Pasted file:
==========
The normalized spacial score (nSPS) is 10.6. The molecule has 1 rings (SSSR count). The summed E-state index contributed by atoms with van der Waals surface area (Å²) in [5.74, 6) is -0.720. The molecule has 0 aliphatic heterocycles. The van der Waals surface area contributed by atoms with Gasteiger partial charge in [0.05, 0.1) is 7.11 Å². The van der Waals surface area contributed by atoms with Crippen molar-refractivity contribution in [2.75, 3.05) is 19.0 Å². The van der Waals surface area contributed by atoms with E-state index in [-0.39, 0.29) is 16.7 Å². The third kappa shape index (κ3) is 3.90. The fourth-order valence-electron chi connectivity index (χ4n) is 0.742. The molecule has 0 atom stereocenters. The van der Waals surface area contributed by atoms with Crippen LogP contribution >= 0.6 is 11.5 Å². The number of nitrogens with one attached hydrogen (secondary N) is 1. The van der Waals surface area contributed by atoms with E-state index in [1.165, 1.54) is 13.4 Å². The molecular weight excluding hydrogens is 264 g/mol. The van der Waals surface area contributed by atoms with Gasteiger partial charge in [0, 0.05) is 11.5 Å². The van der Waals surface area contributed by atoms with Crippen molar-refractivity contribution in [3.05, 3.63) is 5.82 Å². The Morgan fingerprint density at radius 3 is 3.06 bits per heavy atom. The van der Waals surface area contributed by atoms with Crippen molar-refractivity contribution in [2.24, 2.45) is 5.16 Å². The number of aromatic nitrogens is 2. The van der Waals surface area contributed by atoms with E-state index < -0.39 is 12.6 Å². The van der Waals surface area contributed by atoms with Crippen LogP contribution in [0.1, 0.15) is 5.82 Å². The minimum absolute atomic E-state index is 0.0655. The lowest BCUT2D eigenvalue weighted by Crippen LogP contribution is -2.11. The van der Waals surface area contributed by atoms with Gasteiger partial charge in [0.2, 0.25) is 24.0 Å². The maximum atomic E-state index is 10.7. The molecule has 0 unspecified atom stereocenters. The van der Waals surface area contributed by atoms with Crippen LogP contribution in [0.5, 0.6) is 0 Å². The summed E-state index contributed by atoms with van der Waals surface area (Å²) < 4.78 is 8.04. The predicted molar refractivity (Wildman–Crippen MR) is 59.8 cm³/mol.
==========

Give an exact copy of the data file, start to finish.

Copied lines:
The normalized spacial score (nSPS) is 10.6. The molecule has 1 rings (SSSR count). The summed E-state index contributed by atoms with van der Waals surface area (Å²) in [5.74, 6) is -0.720. The molecule has 0 aliphatic heterocycles. The van der Waals surface area contributed by atoms with Gasteiger partial charge in [0.05, 0.1) is 7.11 Å². The van der Waals surface area contributed by atoms with Crippen molar-refractivity contribution in [2.75, 3.05) is 19.0 Å². The van der Waals surface area contributed by atoms with E-state index in [-0.39, 0.29) is 16.7 Å². The third kappa shape index (κ3) is 3.90. The fourth-order valence-electron chi connectivity index (χ4n) is 0.742. The molecule has 0 atom stereocenters. The van der Waals surface area contributed by atoms with Crippen LogP contribution >= 0.6 is 11.5 Å². The number of nitrogens with one attached hydrogen (secondary N) is 1. The van der Waals surface area contributed by atoms with E-state index in [1.165, 1.54) is 13.4 Å². The molecular weight excluding hydrogens is 264 g/mol. The van der Waals surface area contributed by atoms with Gasteiger partial charge in [0, 0.05) is 11.5 Å². The van der Waals surface area contributed by atoms with Crippen molar-refractivity contribution in [3.05, 3.63) is 5.82 Å². The Morgan fingerprint density at radius 3 is 3.06 bits per heavy atom. The van der Waals surface area contributed by atoms with Crippen molar-refractivity contribution in [2.24, 2.45) is 5.16 Å². The number of aromatic nitrogens is 2. The van der Waals surface area contributed by atoms with E-state index < -0.39 is 12.6 Å². The van der Waals surface area contributed by atoms with Crippen LogP contribution in [0.1, 0.15) is 5.82 Å². The minimum absolute atomic E-state index is 0.0655. The lowest BCUT2D eigenvalue weighted by Crippen LogP contribution is -2.11. The van der Waals surface area contributed by atoms with Gasteiger partial charge in [0.2, 0.25) is 24.0 Å². The maximum atomic E-state index is 10.7. The molecule has 0 unspecified atom stereocenters. The van der Waals surface area contributed by atoms with Crippen LogP contribution in [0.5, 0.6) is 0 Å². The summed E-state index contributed by atoms with van der Waals surface area (Å²) < 4.78 is 8.04. The predicted molar refractivity (Wildman–Crippen MR) is 59.8 cm³/mol.